Whole Foods Market, Inc. operates as a retailer of natural and organic foods. Its stores offer produce and floral, grocery, meat, seafood, bakery, prepared foods and catering, coffee, tea, beer, wine, cheese, nutritional supplements, vitamins, and body care products, as well as lifestyle products including books, pet products, and household products. As of July 30, 2014, the company operated 388 stores in the United States, Canada, and the United Kingdom. Whole Foods Market, Inc. was founded in 1978 and is headquartered in Austin, Texas.
Take a look at the 1-year chart of Whole Foods (Nasdaq: WFM) below with the added notations:
WFM has had a rough go of it for most of the year. Since the low in July, the stock appears to have formed a double bottom (green) price pattern. The pattern is as simple as it sounds: Bottoming, rallying up to a point, selling back off to a similar bottom, and then rallying back up again.
As with any price pattern, a confirmation of the pattern is needed. WFM would confirm the pattern by breaking up through the $40 resistance (blue) that has been created by the double bottom pattern.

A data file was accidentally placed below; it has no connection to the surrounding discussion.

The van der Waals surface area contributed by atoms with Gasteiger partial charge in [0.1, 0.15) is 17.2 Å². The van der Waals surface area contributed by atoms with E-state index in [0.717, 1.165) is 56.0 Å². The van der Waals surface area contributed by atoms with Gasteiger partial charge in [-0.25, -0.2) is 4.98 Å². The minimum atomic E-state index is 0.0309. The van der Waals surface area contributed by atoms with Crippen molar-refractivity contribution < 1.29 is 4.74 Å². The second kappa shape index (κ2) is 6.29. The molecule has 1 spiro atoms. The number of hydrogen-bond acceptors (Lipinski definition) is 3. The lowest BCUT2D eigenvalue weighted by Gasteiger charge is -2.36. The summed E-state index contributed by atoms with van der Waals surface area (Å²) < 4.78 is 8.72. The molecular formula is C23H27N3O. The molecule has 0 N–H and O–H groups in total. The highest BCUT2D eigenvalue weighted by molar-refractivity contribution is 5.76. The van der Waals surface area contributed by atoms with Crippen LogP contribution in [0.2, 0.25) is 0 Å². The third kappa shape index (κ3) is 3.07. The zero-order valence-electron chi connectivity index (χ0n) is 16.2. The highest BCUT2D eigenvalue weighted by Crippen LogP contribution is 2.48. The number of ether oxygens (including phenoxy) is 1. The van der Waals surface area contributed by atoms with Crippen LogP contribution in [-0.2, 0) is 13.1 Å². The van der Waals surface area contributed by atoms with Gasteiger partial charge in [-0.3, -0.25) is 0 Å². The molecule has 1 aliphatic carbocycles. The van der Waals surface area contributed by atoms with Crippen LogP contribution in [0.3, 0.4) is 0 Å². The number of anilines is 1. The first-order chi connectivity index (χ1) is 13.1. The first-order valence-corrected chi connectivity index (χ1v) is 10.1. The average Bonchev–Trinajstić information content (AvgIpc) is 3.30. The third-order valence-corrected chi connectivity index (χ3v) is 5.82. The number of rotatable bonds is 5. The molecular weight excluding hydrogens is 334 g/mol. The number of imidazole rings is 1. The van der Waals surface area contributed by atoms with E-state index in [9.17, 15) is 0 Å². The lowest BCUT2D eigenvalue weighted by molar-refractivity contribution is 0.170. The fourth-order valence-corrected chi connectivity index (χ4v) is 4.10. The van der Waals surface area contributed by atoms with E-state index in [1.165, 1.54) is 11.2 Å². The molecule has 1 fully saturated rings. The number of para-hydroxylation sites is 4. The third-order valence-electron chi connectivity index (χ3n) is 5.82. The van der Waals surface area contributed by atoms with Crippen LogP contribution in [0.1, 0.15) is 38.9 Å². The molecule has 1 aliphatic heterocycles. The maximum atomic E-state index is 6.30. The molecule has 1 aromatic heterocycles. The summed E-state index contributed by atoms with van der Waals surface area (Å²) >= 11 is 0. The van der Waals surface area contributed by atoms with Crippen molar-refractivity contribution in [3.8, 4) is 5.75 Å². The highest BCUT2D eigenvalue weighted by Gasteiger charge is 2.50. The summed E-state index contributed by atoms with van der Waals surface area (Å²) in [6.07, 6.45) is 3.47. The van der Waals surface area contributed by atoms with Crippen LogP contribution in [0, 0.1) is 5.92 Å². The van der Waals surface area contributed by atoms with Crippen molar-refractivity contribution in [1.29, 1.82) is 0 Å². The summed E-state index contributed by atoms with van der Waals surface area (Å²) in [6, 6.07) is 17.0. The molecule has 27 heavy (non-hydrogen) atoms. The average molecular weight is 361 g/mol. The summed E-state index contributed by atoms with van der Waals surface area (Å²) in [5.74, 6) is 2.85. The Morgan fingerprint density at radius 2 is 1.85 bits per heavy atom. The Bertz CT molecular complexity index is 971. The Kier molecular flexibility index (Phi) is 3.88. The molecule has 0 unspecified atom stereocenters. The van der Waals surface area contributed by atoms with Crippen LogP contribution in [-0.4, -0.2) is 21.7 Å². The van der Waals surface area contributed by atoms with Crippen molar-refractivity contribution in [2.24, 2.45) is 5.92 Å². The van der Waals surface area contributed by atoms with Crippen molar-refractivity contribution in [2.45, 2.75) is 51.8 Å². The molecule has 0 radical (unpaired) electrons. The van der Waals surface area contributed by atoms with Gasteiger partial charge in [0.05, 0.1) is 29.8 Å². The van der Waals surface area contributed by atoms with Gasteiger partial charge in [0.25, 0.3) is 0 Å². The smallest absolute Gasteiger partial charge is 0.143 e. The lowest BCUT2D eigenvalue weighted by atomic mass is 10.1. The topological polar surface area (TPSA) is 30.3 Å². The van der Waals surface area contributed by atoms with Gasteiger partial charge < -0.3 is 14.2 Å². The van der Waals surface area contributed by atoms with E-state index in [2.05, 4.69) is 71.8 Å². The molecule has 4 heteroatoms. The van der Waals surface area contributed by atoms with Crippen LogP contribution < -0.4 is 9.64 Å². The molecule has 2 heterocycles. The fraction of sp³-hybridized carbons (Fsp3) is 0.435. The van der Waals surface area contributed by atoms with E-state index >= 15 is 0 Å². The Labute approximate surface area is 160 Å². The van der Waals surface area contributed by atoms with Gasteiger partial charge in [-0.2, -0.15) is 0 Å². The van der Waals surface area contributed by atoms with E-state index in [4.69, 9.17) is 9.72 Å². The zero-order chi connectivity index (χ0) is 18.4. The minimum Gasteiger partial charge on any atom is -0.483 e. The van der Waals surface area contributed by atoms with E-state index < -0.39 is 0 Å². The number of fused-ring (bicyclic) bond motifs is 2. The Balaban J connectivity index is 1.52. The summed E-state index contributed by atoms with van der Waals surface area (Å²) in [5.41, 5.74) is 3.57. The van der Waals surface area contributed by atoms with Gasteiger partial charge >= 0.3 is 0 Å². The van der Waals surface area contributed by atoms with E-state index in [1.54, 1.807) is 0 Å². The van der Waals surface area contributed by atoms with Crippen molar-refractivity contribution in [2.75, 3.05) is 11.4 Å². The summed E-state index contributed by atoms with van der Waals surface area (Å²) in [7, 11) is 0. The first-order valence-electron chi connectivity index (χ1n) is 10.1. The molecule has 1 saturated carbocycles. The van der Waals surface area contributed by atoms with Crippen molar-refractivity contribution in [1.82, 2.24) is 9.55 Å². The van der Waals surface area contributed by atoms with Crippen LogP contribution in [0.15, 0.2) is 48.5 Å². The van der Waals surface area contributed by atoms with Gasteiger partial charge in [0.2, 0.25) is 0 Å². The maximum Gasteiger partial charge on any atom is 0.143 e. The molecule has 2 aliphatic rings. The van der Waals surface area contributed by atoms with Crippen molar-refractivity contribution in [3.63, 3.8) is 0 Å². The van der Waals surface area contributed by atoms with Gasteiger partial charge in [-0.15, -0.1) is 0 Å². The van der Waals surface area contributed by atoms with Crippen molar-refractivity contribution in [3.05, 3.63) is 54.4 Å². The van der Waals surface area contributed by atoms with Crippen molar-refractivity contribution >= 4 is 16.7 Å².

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The Tale of the Tape: WFM has formed a double bottom price pattern. A long trade could be entered on a break above the $40 resistance with a stop placed under that level. Traders that are bearish on the stock could short the stock at $40.
Before making any trading decision, decide which side of the trade you believe gives you the highest probability of success. Do you prefer the short side of the market, long side, or do you want to be in the market at all? If you haven’t thought about it, review the overall indices themselves. For example, take a look at the S&P 500. Is it trending higher or lower? Has it recently broken through a key resistance or support level? Making these decisions ahead of time will help you decide which side of the trade you believe gives you the best opportunities.
No matter what your strategy or when you decide to enter, always remember to use protective stops and you’ll be around for the next trade. Capital preservation is always key!
Christian Tharp, CMT
Follow me on Twitter: @cmtstockcoach